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Status:Closed    Asked:Feb 02, 2017 - 01:18 PM

Part-time and full-time status classification

Hello, I would like to make a part-time status indicator using IPUMS CPS's WKSTAT. The codes of WKSTAT changed in 1994, and I am wondering how I can classfy the codes to make a part-time status indicator consistently before and after 1994.


In the attached table, Method 1 classifies the codes based on whether the worker is usually part-time. Method 2 classifies the codes based on whether the worker is currently part-time. Method 3 classifis based on code number (10s are full-time, and 20s and 40s are part-time).


First, I would like to know whether Method 3 is valid. Especially, I would like to know why only "Part-time for non-economic reasons, usually full-time (code 12)" is classified into 10s, although other part-time status are coded into 20s.

Second, I appreciate if you could give me any thoughts of how I can classify the codes consistently before and after 1994.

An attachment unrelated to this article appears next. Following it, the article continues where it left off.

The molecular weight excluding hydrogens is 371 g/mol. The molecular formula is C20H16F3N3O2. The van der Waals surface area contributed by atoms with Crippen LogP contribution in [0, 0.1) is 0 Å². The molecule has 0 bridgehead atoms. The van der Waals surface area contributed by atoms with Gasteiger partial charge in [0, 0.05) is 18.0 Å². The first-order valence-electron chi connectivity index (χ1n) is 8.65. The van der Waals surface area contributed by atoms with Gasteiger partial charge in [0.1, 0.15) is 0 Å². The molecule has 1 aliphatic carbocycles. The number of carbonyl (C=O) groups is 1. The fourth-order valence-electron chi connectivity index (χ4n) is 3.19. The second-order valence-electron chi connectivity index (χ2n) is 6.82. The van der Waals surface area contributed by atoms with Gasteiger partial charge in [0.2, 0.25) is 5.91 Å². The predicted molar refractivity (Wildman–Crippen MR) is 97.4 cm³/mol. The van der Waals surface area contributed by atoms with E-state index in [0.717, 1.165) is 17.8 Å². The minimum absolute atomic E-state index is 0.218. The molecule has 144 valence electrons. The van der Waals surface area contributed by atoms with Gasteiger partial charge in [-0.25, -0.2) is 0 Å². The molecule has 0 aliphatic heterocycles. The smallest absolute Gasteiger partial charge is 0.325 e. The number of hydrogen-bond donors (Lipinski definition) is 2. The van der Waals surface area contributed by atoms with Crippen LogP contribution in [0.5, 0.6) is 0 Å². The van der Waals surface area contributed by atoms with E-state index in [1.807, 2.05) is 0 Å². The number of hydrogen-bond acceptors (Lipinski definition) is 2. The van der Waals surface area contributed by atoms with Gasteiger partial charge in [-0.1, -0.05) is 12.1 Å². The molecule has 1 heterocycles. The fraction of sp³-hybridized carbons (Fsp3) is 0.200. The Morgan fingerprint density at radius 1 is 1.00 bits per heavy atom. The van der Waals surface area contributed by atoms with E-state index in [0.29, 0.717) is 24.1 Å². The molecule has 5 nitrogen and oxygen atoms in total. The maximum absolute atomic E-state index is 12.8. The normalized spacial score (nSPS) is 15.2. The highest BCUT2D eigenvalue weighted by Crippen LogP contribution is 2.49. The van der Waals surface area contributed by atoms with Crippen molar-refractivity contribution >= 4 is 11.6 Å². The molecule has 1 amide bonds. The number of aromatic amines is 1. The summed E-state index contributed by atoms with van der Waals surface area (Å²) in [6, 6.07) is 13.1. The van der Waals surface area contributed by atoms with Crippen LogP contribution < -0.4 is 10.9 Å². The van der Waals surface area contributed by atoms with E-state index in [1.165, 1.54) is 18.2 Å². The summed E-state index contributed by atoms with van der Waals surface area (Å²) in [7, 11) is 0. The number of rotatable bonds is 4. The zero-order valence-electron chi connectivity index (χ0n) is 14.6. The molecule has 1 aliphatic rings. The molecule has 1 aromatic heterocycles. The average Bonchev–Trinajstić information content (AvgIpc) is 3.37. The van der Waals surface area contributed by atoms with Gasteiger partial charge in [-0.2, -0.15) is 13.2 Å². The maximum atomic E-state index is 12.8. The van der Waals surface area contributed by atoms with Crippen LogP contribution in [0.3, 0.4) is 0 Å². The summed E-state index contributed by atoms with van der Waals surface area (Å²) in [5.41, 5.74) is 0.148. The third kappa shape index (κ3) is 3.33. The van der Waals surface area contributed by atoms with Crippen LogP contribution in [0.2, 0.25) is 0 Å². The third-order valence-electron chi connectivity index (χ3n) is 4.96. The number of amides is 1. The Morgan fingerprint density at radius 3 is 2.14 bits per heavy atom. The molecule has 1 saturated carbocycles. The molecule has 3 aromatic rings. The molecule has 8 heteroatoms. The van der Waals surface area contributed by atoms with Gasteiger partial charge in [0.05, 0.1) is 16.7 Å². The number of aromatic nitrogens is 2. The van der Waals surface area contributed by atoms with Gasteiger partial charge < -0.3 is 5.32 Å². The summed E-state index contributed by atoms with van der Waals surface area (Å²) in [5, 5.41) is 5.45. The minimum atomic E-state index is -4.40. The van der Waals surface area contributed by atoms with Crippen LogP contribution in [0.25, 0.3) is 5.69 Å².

Thank you!



 
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Staff Answer

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Jeff Bloem

Staff

Method 3 is the method that is implicitly endorsed by the CPS and is therefore the most comparable over time.

Regarding code=12, it really depends on what question your research is aiming to answer. 12="Part-time for non-economic reasons, usually full-time" is basically identifying individuals who don't work full time, but not because they can't work full time - they are choosing not to. Similarly, 13="Not at work, usually full-time" identifies individuals who have simply taken some time off of work by choice. Your method 3 aligns with the question the CPS originally intended this question to answer which is: how many people are working full-time, how many are working part-time (but would be working full-time if conditions outside of their control were different), and how many are working part-time by their own choice?

The typical and broad advise we give in these sorts of situations is to use all three methods in your analysis. Make note of the specific differences in the construction of each classification, and if your results don't change between the methods then you can be even more confident in your results. On the other hand, if you are for some reason restricted to use only one method, then choose the method that best answers your research question.

 

Feb 03, 2017 - 09:56 AM

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